Before they come for the guns
By Claire Wolfe
"... Romanian term limits," somebody was saying as I walked into Grouchy's Gun Shop, just north of the Hardyville stoplight.
The other guys around the counter laughed, as if at a bitter joke. Then their grins -- and their talk -- chopped off as they turned to see who'd come in. "She's OK," said the glance they exchanged. I went to look at holsters and they went on as if they'd never been interrupted.
"Didja hear about this new executive order? That murdering dictator in the White House ..." one groused as I disappeared around a display rack. And it occurred to me -- not for the first time -- that this is why politicians and bureaucrats are so desperate to crush gun dealers and gun shows out of existence.
It's got less to do with "killer guns" than with talk.
Maybe they don't do it in the locked room at Cabela's, where rich folks buy $6,000 engraved shotguns, but in every gun store I've been in the last six years, this is what goes on all day. Talk. Talk about what's being taken away, and how brutally, how unlawfully. Talk about their whole culture being demonized and slowly legis-regulated out of existence -- not only "the gun culture," whatever that may be, but an entire culture of independence, individuality, and live-and-let-live.
Like 'em or hate 'em, these once-peaceful gun owners of the '90s are feeling a lot like Jews of 1939 Germany. Maligned, lied about, persecuted and threatened. Afraid, confused and angry. Very.
Of course, talk is proverbially cheap. A substitute for action, as often as not. Still ... if a revolution or a Bill of Rights underground is going to develop, it's going to happen here, in grubby little gun shops like Grouchy's.
It is happening. ...
"I was talking with Colonel Beaudoin, over at the Armory," stage-whispered one of the talkers. "He said if they ever get the order to confiscate guns, he'd warn some of us. That way we could turn over old junk and hide the good stuff for a 'rainy day.'"
"S---," snarled another. "If the government ever comes collecting guns, that's about as rainy a damn day as we're gonna get. What is this 'rainy day' BS, anyway? Do you suppose the farmers at Lexington and Concord just said, oh well, we'll let 'em take our guns now and will fight on some 'rainy day'?
"Look, if they come for the guns, we fight. Even if we can't do anything but die. That's the day. We either give up or stand up -- right then. But the truth is, I don't think they're gonna come for the guns. Not just like that."
"Yeah. They'll just regulate everything away until there's nothing left. They're already doing that, one whack at a time."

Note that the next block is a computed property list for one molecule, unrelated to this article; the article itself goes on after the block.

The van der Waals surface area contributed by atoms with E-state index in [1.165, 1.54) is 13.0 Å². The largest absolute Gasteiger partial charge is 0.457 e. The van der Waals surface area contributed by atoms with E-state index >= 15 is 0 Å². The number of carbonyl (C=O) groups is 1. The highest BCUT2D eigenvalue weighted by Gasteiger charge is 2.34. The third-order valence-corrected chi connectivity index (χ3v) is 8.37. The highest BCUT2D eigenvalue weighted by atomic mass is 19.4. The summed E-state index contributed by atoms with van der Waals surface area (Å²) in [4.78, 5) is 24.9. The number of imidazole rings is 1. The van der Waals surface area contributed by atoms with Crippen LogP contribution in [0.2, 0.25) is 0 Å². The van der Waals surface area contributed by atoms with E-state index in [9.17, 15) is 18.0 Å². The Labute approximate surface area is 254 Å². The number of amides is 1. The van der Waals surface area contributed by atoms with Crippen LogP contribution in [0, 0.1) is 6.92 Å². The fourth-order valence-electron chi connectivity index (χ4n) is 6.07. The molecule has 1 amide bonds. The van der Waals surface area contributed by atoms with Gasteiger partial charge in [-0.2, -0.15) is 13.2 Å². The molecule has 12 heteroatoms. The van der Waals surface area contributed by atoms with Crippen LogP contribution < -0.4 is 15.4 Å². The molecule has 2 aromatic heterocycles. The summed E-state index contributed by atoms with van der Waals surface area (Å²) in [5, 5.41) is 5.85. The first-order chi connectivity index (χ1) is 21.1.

"Nothing left that's legal. But there will still be hundreds of millions of guns. They're not going to go away just because Rosie O'Donnell and Sarah Brady wish they would -- or just because politicians wave their magic laws. No more than booze or dope just went away. You know what this country's going to look like once there are hardly any legal guns anymore?"
"The South Bronx."
"Al Capone's Chicago."
"Half a million more people in prison, at least."
"Won't old Rosie like that, now?"
"But speaking of Al Capone's Chicago, if they want to make criminals of us, some people are going to be good ones."
"Yeah. For starters, most gun owners will outwit the Gestapo one way or another.
"They'll just crack down on anything we try, eventually."
"We outnumber them, though. Even if they put a half a million of us in prison, that still leaves millions of us out here."
"Yeah, but doing what?"
"Well, if they make guns illegal or impossible to get, some people are going to build their own. And the thing is, when you can go to prison for owning a .22 single-shot target pistol, why not own something bigger and meaner, instead? Did you know you can build an assault rifle or machine gun -- from scratch -- with ordinary machinist's tools?"
"Friend of mine, a gunsmith, just got a new lathe. He says he can do anything now, including that."
"And if you don't have those tools, you can still turn some kinds of .22 pistols into machine pistols, right in your own garage."
"Geez, that's crazy!"
"Look, I'm not saying anybody should do it. I'm just saying that people will do it once they can't get legal stuff. It's a fact."
"Some of those guns will be blowing up in idiots' faces!"
"Yeah, just like some people went blind from drinking wood alcohol once the government stopped 'em from getting the legal booze. Just like they die of drug overdoses because there's no quality control. What else is new?"
"But why would anybody want to build a machine gun? They aren't that effective, compared to being skilled with plain old semi-autos or bolt-actions. They found that out in Rhodesia a few years ago. Machine guns are mostly just big, noisy toys. Use up a lot of expensive ammo. And we'll have to make that for ourselves, too."